Sixth graders enjoy cultural arts experiences while lodging for two nights at Camp Caraway in Sophia, North Carolina. During camp time, students engage in team building activities led by the camp staff. Their cultural experiences involve tours of and activities at the Civil Rights Center Museum, the Center for Visual Arts, and the Witherspoon Museum all in Greensboro, the Asheboro Zoo, and the North Carolina Museum in Raleigh on the return trip back to Oakwood. Oakwood strives to develop well-rounded students with strong understandings in all disciplines and in the human instinct to create. The sixth grade trip immerses students in important arts and humanities learning experiences and is invaluable in this endeavor.
One of the most exciting middle school traditions at The Oakwood School is the seventh grade class trip to Camp Cheerio, where for three nights, students enjoy the spectacular beauty and thrilling adventures that the North Carolina Mountains have to offer. The trip is designed to build class community, to allow students to challenge themselves, and to foster an appreciation for the natural world. Every year, the staff at Camp Cheerio plan an exciting stay for our group. Students take part in outdoor challenge activities, which may include canoeing, hiking, ziplining, and a ropes course with low and high elements. Students always return with meaningful, personal stories from this adventure that they are certain to remember for a lifetime!
Each fall our students spend upward of a week on the activity of their choice on a particular trip near and far or through an internship/independent study.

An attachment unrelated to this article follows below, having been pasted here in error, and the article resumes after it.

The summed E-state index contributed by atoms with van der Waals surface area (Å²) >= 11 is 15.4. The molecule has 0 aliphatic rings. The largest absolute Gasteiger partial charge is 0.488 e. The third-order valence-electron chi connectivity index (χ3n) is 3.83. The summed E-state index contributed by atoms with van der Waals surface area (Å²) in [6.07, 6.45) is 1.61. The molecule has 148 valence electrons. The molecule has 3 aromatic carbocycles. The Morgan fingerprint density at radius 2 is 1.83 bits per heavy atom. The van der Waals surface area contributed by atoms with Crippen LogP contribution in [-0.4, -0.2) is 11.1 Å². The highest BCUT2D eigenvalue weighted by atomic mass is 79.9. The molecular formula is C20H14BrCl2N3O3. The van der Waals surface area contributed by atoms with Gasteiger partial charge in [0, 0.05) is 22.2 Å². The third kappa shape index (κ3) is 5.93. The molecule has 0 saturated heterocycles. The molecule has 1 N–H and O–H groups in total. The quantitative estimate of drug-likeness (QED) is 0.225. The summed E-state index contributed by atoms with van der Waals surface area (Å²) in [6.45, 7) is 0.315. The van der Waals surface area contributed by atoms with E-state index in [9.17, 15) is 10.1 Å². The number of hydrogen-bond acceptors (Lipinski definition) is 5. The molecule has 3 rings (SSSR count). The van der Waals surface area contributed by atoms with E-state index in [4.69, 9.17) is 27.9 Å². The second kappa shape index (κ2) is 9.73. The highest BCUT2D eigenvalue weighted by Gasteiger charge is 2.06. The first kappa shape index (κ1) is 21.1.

While our 8th graders travel as a class to Washington, D.C. each year, our 9th-12th graders choose from a range of trips that encompass various pricings as well as distance traveled. Whether such things as experiencing German culture, speaking Spanish with native speakers, walking the Great Wall of China, visiting museums in New York City, serving others in Charleston, SC, or touring college campuses, Oakwood students benefit not only from the application of what they’ve learned in the classroom, but also from the maturity needed to accomplish experiences of this magnitude. These trips are designed to foster independence and leadership and give students a sense of community with their classmates and the world around them. One intended goal of trips is to form bonds between students of different grade levels, so no preference is given to seniority in signing up, and we encourage students to choose trips based on their interests and not their peer groups.
We also offer students the opportunity to pursue individual interests through the internship/independent study option. Students may choose to arrange their own course of study or internship during the week. Past examples include working in an art studio on a piece of artwork, shadowing a local cardiologist, and visiting the headquarters of a national NGO in Washington, DC.